“The bottom line is that if people like you and I can take an individual to a sobering center or a mental health urgent care center, why can’t a highly trained medical professional do the same?”

Supervisor Janice Hahn has sponsored the new bill, hoping to give EMTs more options that better serve the individual. Hahn states,

“Our mental health urgent care centers and the sobering center at Skid Row were designed to provide humane, compassionate care, tailored to meet the needs of their patients,”

In cases involving law enforcement, this option allows police to choose specialized facilities instead of booking people in jail. This allows for people who may be dealing with alcohol, drugs or mental health issues to sober up and receive on-the-spot treatment without facing charges. According to Hahn, California paramedics and EMTs have their hands tied, and it is impacting hospitals and individuals.

Assembly Bill 1795

The new legislation is Assembly Bill 1795. This proposal would allow local emergency medical services agencies to lay out plans for transporting patients to:

  • Designated behavioral health facilities
  • Sobering centers that meet specific standards

Keep in mind, these patients will have to meet specific criteria in order to qualify. The bills recently amended language also states:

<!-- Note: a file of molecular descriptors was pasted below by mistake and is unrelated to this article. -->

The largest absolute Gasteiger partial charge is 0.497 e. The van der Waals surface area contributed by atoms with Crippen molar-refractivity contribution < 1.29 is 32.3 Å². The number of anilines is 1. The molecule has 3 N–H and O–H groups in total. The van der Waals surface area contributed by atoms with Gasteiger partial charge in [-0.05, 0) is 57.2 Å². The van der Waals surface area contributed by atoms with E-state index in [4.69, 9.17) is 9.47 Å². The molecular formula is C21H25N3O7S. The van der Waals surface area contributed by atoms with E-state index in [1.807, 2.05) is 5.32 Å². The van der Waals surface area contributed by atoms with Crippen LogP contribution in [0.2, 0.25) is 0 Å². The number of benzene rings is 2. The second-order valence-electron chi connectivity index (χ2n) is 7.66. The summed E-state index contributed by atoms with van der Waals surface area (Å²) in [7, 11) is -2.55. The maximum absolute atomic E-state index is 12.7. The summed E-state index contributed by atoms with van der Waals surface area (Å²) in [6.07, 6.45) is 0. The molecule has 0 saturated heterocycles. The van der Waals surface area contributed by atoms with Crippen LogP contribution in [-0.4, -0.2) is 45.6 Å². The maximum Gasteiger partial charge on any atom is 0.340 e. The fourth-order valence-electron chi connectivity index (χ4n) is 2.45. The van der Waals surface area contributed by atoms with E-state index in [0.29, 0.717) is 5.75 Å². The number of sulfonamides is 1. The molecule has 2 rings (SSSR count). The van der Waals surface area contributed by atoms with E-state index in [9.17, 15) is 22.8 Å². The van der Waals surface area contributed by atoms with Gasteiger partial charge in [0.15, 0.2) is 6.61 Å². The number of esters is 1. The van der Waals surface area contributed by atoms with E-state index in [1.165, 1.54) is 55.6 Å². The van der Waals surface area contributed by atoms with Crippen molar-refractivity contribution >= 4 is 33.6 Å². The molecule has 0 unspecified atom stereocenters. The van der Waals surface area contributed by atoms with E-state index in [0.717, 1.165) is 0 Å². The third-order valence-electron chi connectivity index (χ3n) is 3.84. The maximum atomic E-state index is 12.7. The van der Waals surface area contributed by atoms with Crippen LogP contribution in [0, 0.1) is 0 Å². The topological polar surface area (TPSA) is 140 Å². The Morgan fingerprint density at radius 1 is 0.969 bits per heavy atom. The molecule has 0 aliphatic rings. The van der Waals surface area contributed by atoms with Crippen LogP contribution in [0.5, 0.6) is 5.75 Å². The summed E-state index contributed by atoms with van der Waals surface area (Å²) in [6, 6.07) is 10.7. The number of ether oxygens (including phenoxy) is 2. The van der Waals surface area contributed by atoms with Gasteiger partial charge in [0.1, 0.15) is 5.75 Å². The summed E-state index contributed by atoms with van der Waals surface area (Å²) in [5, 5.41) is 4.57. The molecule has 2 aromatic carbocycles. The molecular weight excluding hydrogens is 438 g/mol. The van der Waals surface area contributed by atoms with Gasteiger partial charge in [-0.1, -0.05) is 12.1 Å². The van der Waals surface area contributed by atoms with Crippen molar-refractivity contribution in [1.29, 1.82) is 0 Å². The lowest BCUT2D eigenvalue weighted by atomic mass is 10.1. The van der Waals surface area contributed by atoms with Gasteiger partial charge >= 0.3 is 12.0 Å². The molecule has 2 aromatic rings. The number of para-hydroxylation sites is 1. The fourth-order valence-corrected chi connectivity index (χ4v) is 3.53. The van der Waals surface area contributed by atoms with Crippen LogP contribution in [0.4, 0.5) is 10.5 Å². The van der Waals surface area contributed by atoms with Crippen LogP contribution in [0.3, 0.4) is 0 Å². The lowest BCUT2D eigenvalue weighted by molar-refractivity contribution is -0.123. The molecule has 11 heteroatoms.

The bill would authorize a city, county, or city and county to designate, and contract with, a sobering center to receive patients, and would establish sobering center standards.

However, the bills current language also states that patients can instruct EMTs to take them to the emergency room and that it does not authorize them to initiate an involuntary detention of the patient.

This legislation also has support from Assemblyman Mike Gipson. He wrote an op-ed in February for the Compton Herald to support the measure. Gipson states,

“No one will deny that our emergency rooms are drastically over-crowded. Although they may be well-equipped to handle trauma, disasters or emergency physical health conditions—they are not as well-equipped to serve patients who have mental health care needs or substance abuse problems.”

Recently, Hahn herself planned a trip to Sacramento to advocate for the bill. And she isn’t the only one getting behind it. The bill is also co-sponsored by:

  • Los Angeles County
  • California Hospital Association
  • California Ambulance Association

Another supporter of the proposal is Mitch Katz, the director of the county’s Department of Health Services. Katz points out that not only could this give EMTs the power to take patients to a more suitable facility, but that these options can also be much less expensive than taking patients to an emergency room.

While hospitals, EMTs and paramedics are a crucial part of saving lives in cases of overdose and other emergencies, when it comes to getting people a means to effective treatment unique to their needs, there are better options. Giving EMTs a resource to offer substance abuse and mental health treatment options could make a huge difference in the fight against addiction. Anything that connects people with effective treatment is an important step in the right direction.